What You Need To Know About Good Quality Olive Oil

One of my favourite regions in Italy is Tuscany.
Known for its extraordinary countryside, rolling hills furrowed with grapevines and shaded by cypress trees, this romantic region is also favourited for its vineyards and wine production.  The Tuscan region is also one of Italy’s major producers of olive oil.
Italian extra virgin olive oil is world renowned and it is probably safe to say that it is the bedrock of Italian cooking. Not only is it used liberally as a cooking oil to sear, baste, grill, and sauté; it is a dressing, a condiment, and a rub. So when I received an invitation to spend not only a weekend in Tuscany but also to go olive picking, I jumped at the opportunity.
Traditionally, November is olive picking time in Italy and it seemed that I had chosen the ideal weekend to go-pleasant temperature and a sprinkling of sunshine.  Olive picking days start early and usually end at sunset and like on most grooves it’s all manual. It’s a hands-on job, in fact, in these small family own grooves little has changed over the centuries.
The tools are as basic as they come, a net, a hand rack, ladder and crates.  Olive laden trees with their feathery leaves are racked branch by branch as the olives rain down onto the net carpeting the ground below.
I was only halfway through my first tree when I realized how time consuming the process was and also how very physical. If I wished to make it to sunset I needed to pace myself.
Steadily, crate by crate began to be filled with jewel-coloured olives. Working through the day surrounded by nature in the open air, with my bare hands combing the branches of these gently yielding ancient plants was also therapeutic. While the trees I picked from were just over 60 years old, the oldest olive tree in Italy is said to be over 3,500 years old- oh the stories these trees could tell.
After two days of picking we had harvested over 300 kgs of olives. At this stage, I wanted to follow my olives all the way to the mill where they are pressed the olive juice, or what we call extra virgin olive oil (EVOO). To ensure the highest quality EVOO olives are pressed within 24 hours of harvesting.
Luckily when I arrived at the mill production was in full swing. The process was simple and fast:
  • The olives were placed on a conveyer belt where there were cleaned;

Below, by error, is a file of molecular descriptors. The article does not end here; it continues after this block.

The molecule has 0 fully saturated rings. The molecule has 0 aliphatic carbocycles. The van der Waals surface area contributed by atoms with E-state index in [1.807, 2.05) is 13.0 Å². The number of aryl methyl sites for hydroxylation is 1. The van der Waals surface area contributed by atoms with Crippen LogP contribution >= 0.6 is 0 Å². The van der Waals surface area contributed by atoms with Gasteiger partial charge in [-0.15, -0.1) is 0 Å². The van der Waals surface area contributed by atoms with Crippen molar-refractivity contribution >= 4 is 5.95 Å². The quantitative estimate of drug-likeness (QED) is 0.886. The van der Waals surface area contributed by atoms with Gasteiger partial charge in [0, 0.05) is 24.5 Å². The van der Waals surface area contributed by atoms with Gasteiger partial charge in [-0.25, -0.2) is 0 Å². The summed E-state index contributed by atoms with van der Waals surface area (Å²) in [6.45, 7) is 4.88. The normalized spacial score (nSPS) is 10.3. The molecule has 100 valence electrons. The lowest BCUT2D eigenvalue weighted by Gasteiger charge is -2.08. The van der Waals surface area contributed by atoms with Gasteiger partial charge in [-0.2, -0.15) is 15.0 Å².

• They were  immediately moved to the grinder where they were grounded into a paste;
  • Next the milled paste is malaxed or churned slowly;
  • After the paste is placed onto fibre mats where they are pressed and the oil is separated from the vegetable, water and solids;
  • The separated EVOO is collected and later bottled.
While the harvesting process was more difficult than I expected, the milling process was simpler than I thought. The real challenge, however, lies in getting this high-quality EVOO to your table. So here are some very interesting facts I’ve learned about EVOO that would surprise you.
Firstly, extra virgin olive oil is the juice exacted from the olive, unadulterated-no chemicals, heat, or further processing. Now I bet you will be shocked to learn that the vast majority of what is sold around the world as, ‘extra virgin olive oil,’ isn’t virgin at all.
In fact, Tom Mueller, the author of “Extra Virginity: The Sublime and Scandalous World of Olive Oil, confirms that, “Real extra-virgin olive oil is fresh-squeezed fruit juice; after all, olives are stone fruits, like plums or cherries. The fake stuff is dead liquid industrial fat.” Mueller claims that 70% of imported olive oils sold in the United States are fake and diluted with cheap vegetable oils. Even worst, The New York times warns it’s closer to 80% and “much of the extra virgin olive oil flooding the world’s market shelves is neither Italian nor virgin.”
So what are you buying? Well the experts say, its either it’s low quality falsely marked as virgin or extra-virgin – and not even from Italy – or it’s been mixed with other oils of dubious provenance. At worst, it’s not olive oil at all but a vegetable oil disguised with colouring and aroma.